J.M.W. Turner
– Sun is God

J.M.W. Turner
– Sun is God

Joseph Mallord William Turner, The Golden Bough (exhibited 1834), Oil paint on canvas. Presented by Robert Vernon 1847. Photo: Tate

With more than a hundred works by the British painter J.M.W. Turner, and organized in collaboration with Tate, ARoS takes the audience on an unrivalled tour through the artist’s romantic landscapes, begging slow looking.

16 OCTOBER 2021 till 6 MARCH 2022, LEVEL 5

On 16 October 2021, ARoS opens its doors to the exhibition J.M.W. Turner – Sun Is God. The exhibition presents twenty-four oil paintings and eighty watercolours by J.M.W. Turner (1775–1851), known worldwide for his atmospheric landscapes.

- We are extremely pleased to open the exhibition J.M.W. Turner – Sun Is God and, after several years of preparation, to present visitors with his sublime universe. His work with light, weather and atmospheric phenomena, and his understanding of how the experience of a work of art is affected by colour and light, has inspired many notable artists in succeeding generations, says Lise Pennington, acting director, ARoS.


Through seven themed sections, the exhibition illuminates specific aspects of Turner’s art; from his early production in the 1790s to his late, more atmospheric works of the mid to late 1840s. It demonstrates Turner’s mastery at depicting atmospheric conditions and the mighty forces of nature with truly extraordinary precision and expressiveness. Storms, clouds, rainbows, fogs, fires, and the moon were reoccurring motifs in Turner’s imagery, but the sun was undoubtedly his most beloved subject.

Turner mastered both oil painting and watercolour, innovatively mixing the two techniques. He frequently primed his canvases with a white ground, before applying thin, transparent layers of colour to create a luminous effect.

- We will be showing both oil paintings and watercolours in the exhibition, all of them loaned to us from Tate. Watercolours comprised a major part of Turner’s production, both as sketches and as finished works, and they meant a lot to him as a visual artist. He used them, for example, to experiment with the influence of light on the things we see. Moreover, he was dramatic. He loved contrasts and paradoxes and we naturally wanted to reflect this in the exhibition, says Maria Kappel Blegvad, curator, ARoS.

Turner insisted on the primacy of emotions and imagination rather than on the representation of a concrete, visible reality. His art is based on memory, invention and synthesis, but also on a fascination with life in all its grandeur, ferocity, beauty and mystery.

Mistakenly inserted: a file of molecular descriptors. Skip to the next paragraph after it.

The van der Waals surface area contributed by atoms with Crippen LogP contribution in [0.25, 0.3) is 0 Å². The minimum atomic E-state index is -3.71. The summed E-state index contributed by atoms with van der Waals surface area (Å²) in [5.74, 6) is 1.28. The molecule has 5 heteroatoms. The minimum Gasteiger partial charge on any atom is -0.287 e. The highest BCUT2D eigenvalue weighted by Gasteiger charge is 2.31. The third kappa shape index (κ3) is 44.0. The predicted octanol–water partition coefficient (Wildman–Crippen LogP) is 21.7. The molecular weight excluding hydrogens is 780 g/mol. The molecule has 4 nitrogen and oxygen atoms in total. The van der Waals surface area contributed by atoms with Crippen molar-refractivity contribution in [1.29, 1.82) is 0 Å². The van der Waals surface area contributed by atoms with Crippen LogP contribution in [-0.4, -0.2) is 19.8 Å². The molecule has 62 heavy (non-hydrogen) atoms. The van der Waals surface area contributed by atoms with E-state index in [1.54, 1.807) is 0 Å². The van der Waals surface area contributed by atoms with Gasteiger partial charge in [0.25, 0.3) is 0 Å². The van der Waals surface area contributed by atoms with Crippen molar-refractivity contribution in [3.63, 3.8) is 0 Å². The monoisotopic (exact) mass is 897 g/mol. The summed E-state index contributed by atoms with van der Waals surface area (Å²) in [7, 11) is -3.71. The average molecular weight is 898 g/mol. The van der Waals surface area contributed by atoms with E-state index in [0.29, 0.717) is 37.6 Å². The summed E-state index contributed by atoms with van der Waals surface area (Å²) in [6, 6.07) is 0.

- Turner applied a unique and, some thought, controversial facture which was characterised by his use of contrasts and a constant alternation between light and darkness, underpinning the moods he wanted to express in his art, says Maria Kappel Blegvad.


Turner’s use of contrasts is reflected in the exhibition at ARoS. Visitors are initially guided through a dark room, as were some of those who visited Turner in his home and gallery in London. They were told to remain a while in the darkness before being allowed to enter the gallery. According to Turner, darkness serves an essential purpose by cleansing the mind of preceding impressions, enhancing the faculty of sight, and thus intensifying the experience of seeing the works.

 - Turner was interested in contrasts and paradoxes and the exhibition architecture is designed in line with his artistic universe. We have incorporated mood changes and alternations between light and darkness, and we have integrated a few surprises into the architecture to emphasise Turner’s stage-managed approach to landscape painting, continues Maria Kappel Blegvad.


In connection with the exhibition, an extensive book will be published by ARoS in collaboration with Tate and Strandberg Publishing. The book comprises essays by David Blayney Brown, Amy Concannon, and Maria Kappel Blegvad. In addition to the three main articles, which address various aspects of Turner’s life and work, the book contains seven thematic texts about Turner, a timeline, and artist’s statements from a number of contemporary artists.

Turner’s works have inspired several artists in succeeding generations, including James Turrell, Olafur Eliasson, Janet Cardiff, John Akomfrah, Darren Almond, and Tracey Emin, who all contribute statements to the book, exploring their kinship with Turner.

For more information about the book, please contact Strandberg Publishing: Mette Wibeck Olsen,  mette@strandbergpublishing.dk

Press photos may be downloaded free of charge from Dropbox when citing the name of the photographer.

The exhibition has been created in collaboration with:


The exhibition has been made possible thanks to generous financial support from:

A. P. Møller og Hustru Chastine Mc-Kinney Møllers Fond til almene Formaal

For further information:

Maria Kappel Blegvad


T: - E: mkb@aros.dk